People are resistant to change. When we are accustomed to doing things a certain way for years and years – even if doing things that way is detrimental to our success – the mere suggestion of changing our habits makes everything haywire.
Such is the story of FAMU-from the student leaders, all the way up to the administration-whose no-nonsense interim president has made everything go awry.
Because so many of these people have been forced to alter the way they conduct business (now they cannot pay employees more than they are supposed to, they have to keep accurate financial records, and must run efficient offices), some would suggest that things are not in order. However, the exact opposite is true.
FAMU was perhaps the most troubled University in the State University System. But after the firing of the apathetic Fred Gainous, bringing in Dr. Castell Bryant and several teams of external consultants (the hiring of which was a savvy business move), reversing a huge budget deficit that will be a surplus by the end of the year and a batch of new and extremely capable key members of the administration, FAMU is on the rise.
Nobody can deny the positive strides that Bryant has made. She restored several programs to various schools and colleges, secured grants that external entities refused to pay under Gainous’ leadership, prompted the accreditation of the College of Education, and secured dollars from the National Science Foundation, just to name a few.
However, her opponents fault her for FAMU’s dropping enrollment (although Bryant was not president during last year’s recruitment season) and the lightning-fast changes in administration. Because they lack discernment, they cannot see that Dr. Bryant is rebuilding-they mistakenly claim that she is only tearing down, leaving the university in peril.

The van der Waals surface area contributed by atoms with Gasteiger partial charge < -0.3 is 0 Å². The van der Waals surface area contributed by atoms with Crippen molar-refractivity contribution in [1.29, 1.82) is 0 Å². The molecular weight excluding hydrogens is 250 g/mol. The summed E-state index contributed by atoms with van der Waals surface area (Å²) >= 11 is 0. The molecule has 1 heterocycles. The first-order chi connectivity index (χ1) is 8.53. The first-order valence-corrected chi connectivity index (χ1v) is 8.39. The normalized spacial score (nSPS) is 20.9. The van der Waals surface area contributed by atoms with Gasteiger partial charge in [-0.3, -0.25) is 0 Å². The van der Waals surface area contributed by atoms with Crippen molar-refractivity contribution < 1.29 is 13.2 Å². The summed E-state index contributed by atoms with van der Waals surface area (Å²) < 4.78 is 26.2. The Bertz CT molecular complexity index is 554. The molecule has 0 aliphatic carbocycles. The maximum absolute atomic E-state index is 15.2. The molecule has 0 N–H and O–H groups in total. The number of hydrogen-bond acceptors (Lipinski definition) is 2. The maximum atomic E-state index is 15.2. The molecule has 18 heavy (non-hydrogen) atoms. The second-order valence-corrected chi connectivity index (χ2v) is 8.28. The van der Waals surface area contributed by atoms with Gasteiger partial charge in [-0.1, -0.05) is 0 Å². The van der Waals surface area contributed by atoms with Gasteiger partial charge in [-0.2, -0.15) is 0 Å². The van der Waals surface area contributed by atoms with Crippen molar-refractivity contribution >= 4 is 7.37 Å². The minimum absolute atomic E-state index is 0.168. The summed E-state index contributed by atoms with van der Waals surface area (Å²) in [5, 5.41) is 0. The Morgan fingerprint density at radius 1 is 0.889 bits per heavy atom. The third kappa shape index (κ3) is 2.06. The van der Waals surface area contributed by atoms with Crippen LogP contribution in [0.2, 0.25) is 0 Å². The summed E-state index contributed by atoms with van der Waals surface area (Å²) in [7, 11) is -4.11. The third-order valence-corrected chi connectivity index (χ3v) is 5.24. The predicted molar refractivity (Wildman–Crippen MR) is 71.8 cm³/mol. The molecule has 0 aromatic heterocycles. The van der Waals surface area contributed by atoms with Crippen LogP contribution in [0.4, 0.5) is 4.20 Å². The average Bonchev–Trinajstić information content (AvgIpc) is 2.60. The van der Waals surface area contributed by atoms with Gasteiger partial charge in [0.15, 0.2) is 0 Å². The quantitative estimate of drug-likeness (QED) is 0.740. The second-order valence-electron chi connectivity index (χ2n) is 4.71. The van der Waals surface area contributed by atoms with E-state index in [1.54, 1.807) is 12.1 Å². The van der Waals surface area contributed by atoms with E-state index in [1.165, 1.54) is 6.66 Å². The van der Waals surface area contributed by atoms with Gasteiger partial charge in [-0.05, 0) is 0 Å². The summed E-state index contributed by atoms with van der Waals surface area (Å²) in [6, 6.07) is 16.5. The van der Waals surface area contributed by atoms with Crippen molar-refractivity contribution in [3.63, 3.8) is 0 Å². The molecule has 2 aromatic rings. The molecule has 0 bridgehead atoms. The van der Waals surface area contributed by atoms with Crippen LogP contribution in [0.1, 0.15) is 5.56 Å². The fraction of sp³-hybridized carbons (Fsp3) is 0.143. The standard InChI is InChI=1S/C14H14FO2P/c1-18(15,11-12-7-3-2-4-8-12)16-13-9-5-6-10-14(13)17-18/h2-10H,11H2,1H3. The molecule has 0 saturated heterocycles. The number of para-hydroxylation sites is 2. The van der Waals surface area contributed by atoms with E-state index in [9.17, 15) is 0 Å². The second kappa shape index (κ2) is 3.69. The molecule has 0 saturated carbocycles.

Those who claim that the University is in peril are sadly mistaken. What may be in danger are individuals’ power, salaries and the old way of doing things. It is my opinion that those anti-Bryant dissenters fear for their own futures and not necessarily the future of FAMU. Granted, some changes may have negatively affected some students, and I sympathize with members of the Marching 100, the several student athletes whose programs got cut, and others who may feel slighted; but the truth is that these changes better most students and the University as a whole.
Some say that the decisions are not the problem, it’s just bad timing. Some say that she is simply firing too many people. If you do what you’ve always done, you’ll get what you’ve always gotten. If we continue the traditions that progressively led our institution to instability, we will have an unstable and potentially disintegrating institution. If we embrace change, which in this case comes along with seriousness, focus and vision, we are sure to progress.
Because I love FAMU, I will embrace these changes.
Ronaldo Allen is a 5th year business administration student from Jacksonville. You can contact him at firstname.lastname@example.org